Air Canada’s low cost subsidiary runs into pilot turbulence

Does Air Canada need a low cost subsidiary? Or will a blood transfusion do? Yesterday, the flag carrier’s pilots’ union effectively dumped its leader, declaring war on management’s recent proposal to establish a low cost subsidiary. That Air Canada needs something dramatic to make it sustainable is as obvious as the maple leaf on the national flag. So this could be a seminal few weeks for the carrier.

One of the key features of Air Canada in 2009 that incoming CEO Calin Rovinescu said he needed to change was the airline’s culture. The ailing flag carrier had just been bailed out by the government, escaping having to seek bankruptcy protection for the second time in five years. That political intervention was hardly the best message to send to a workforce in need of an extensive overhaul. In the event it didn’t get the makeover. The compromise package still left the airline overweight and not conditioned to deal with the long term future.

Air Canada suffered from a high cost base – much higher than its expansive domestic competitor WestJet - and a heavily unionised workforce reluctant to make concessions. It was only after the intercession of a skilled government mediator that the powerful pilot, cabin attendant and engineering unions would agree to sufficient pre-bailout concessions demanded by the government and owners as the price of survival. Since then, the airline has performed better, helped by its national monopoly on international services and a government willing unquestioningly to protect it from too much foreign competition. The loss to Canada’s economy as a result has been massive, but that is another story.)

There are some things however that simply cannot be ignored. Competing in the point-to-point domestic market against high quality low cost competition, handicapped by a wide cost disadvantage, is exactly the problem that the European full service airlines suffer. They have compensated by cutting back on short haul point-to-point operations and cross-subsidising their losses by their international profits. Air Canada cannot afford to cut back domestically; that chops off its foundations for lucrative corporate contracts. Yet it remains doggedly uncompetitive.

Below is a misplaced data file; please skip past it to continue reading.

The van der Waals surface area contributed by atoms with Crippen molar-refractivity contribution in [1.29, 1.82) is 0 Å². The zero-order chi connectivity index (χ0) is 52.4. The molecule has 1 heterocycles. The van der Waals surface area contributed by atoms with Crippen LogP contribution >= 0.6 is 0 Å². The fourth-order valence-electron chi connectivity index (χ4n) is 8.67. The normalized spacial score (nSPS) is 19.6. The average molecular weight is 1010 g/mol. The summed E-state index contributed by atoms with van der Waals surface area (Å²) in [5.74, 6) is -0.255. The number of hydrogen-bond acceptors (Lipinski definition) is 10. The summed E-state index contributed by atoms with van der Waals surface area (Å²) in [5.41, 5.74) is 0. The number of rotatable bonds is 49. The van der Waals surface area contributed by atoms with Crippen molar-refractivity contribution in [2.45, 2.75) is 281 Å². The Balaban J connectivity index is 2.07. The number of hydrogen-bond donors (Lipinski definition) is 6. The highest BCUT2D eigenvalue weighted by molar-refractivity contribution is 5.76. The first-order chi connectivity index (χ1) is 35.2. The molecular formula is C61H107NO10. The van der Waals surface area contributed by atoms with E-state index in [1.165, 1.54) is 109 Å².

Air Canada still suffers a massive cost disadvantage against WestJet

Back in early 2009, when Air Canada was sinking fast, the cost differential with WestJet was nothing short of gruesome, at almost CAD0.07cents a mile more costly. The reality was even worse than that, because about half of Air Canada’s miles were flown on long haul international routes, where unit operating costs are much lower. Taking those out, to compare like with like, WestJet’s costs would have been about half of Air Canada’s on domestic services. Air Canada was a soft target.

Air Canada and WestJet operating cost per ASM: CAD cents

By the last quarter of 2010, Air Canada had clawed back a bit of the gap. But only a bit. Allowing again for its advantage of operating a high proportion of lower cost longhaul services, the flag carrier’s domestic disadvantage against WestJet remains cavernous. Certainly WestJet has increased its longhaul operations and Air Canada has a small yield margin over the LCC, but there is no escaping the fact that one producer is putting the same goods into the market under a massive handicap.